Last updated: 13:45 / Tuesday, 11 June 2013
Henderson's Chris Bullock

Taper relief: what are the real implications of the FED’s announcements?

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Taper relief: what are the real implications of the FED’s announcements?

The market has been alive with speculation regarding when and how the US Federal Reserve (the Fed) will exit its ultra-loose monetary policy, currently being carried out through near zero interest rates together with direct asset purchases, a form of quantitative easing (QE). The debate was sparked by Ben Bernanke’s response to a question at his testimony to Congress in late May. In his reply Bernanke stated: “If we see continued improvement and we have confidence that that is going to be sustained then we could in the next few meetings take a step down in our pace of purchases.”

This was immediately interpreted as signalling an imminent “tapering” of the $85 billion a month asset purchases and contributed to a sell-off in both bond and equity markets. Since then, there has been a more measured response to the comments and the level of qualification in Bernanke’s remarks underlines the fact that stronger economic data will be necessary to herald a change of stance by the Fed.

In our view, there is a lot of noise as market commentators and Fed members offer their individual views rather than firm guidance. What we do know is that it is logical that one day the Fed will have to stop buying assets. The problem is that the markets have grown addicted to the additional liquidity this has provided and it would be remiss of the Fed to not acknowledge this fact

This probably explains the more gradual approach being put forward. With QE1, the Fed abruptly stopped. With QE2 they slowed asset purchases to zero. With QE3 we are being guided towards a “tapering” approach. What is interesting this time is that the tapering approach could work both ways and Bernanke reiterated this when he said the Fed “could either raise or lower our pace of purchases going forward.”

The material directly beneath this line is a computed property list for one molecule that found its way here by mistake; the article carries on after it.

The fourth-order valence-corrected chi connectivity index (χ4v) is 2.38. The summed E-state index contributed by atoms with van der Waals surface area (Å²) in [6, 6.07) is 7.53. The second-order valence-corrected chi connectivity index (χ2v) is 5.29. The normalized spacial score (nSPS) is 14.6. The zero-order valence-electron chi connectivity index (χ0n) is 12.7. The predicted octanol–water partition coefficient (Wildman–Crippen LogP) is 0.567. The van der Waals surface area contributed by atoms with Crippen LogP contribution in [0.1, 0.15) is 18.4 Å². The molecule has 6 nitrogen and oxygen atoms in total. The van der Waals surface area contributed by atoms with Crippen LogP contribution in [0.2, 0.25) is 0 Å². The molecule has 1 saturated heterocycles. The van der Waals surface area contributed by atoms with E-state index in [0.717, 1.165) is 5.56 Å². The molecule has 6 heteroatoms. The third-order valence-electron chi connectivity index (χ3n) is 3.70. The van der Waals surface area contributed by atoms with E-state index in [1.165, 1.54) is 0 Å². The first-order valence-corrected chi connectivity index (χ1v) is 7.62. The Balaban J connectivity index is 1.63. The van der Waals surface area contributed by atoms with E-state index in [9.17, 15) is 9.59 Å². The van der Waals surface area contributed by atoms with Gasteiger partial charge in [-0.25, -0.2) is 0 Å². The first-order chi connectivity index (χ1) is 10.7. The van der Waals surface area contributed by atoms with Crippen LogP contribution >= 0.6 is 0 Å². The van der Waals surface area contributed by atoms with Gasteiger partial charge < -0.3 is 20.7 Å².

Despite all the coverage since the testimony, the Fed has done nothing yet, and is unlikely to do so if it looks like markets would crash. Unemployment remains above their 6.5% target, and that is without adjusting for people leaving the potential workforce. Janet Yellen of the Fed set out five measures that form a Fed dashboard for the strength of the labour market, stressing that although the unemployment rate and growth in employment remain key, other factors such as the hiring and quitting rates should also be considered. The 175,000 net new non-farm payrolls figure for May was solid but still shy of the 200,000 that would noticeably accelerate a reduction in the unemployment rate. Further readings in the 175,000 region make a start to tapering in September 2013 possible but far from a given.

What is important is that markets do not lose sight of the fact that tapering is merely a slowdown of the increase in the Fed’s balance sheet. It will still be QE. It will still be accommodative. Moreover, the Fed has committed to keeping the Fed funds rate near zero at least as long as the unemployment rate remains above 6.5% and as long as inflation is no more than 2.5%. Neither of these conditions looks likely to be breached this year.

Europe is not immune to the decisions taken across the Atlantic but it is worth noting that different dynamics are at play and that Europe is at a different stage of monetary policy – it is behind the US. What is more, European bond markets are the lowest duration in the developed world and so are less sensitive to interest rate risk, as reflected in their more defensive movements during May’s volatility.

Overall, we recognise that it will not be easy to withdraw stimulus but markets need not be alarmist. We believe that some of the softness in bond markets in late May and early June reflects a pull back after a particularly strong performance in previous months. If anything, the volatility in the markets could present some buying opportunities, particularly if you believe, as we do, that the underlying economy is still weak, employment remains fragile, and inflation is not an immediate threat.

By Chris Bullock, co-manager of the Henderson Horizon Euro Corporate Bond Fund

 

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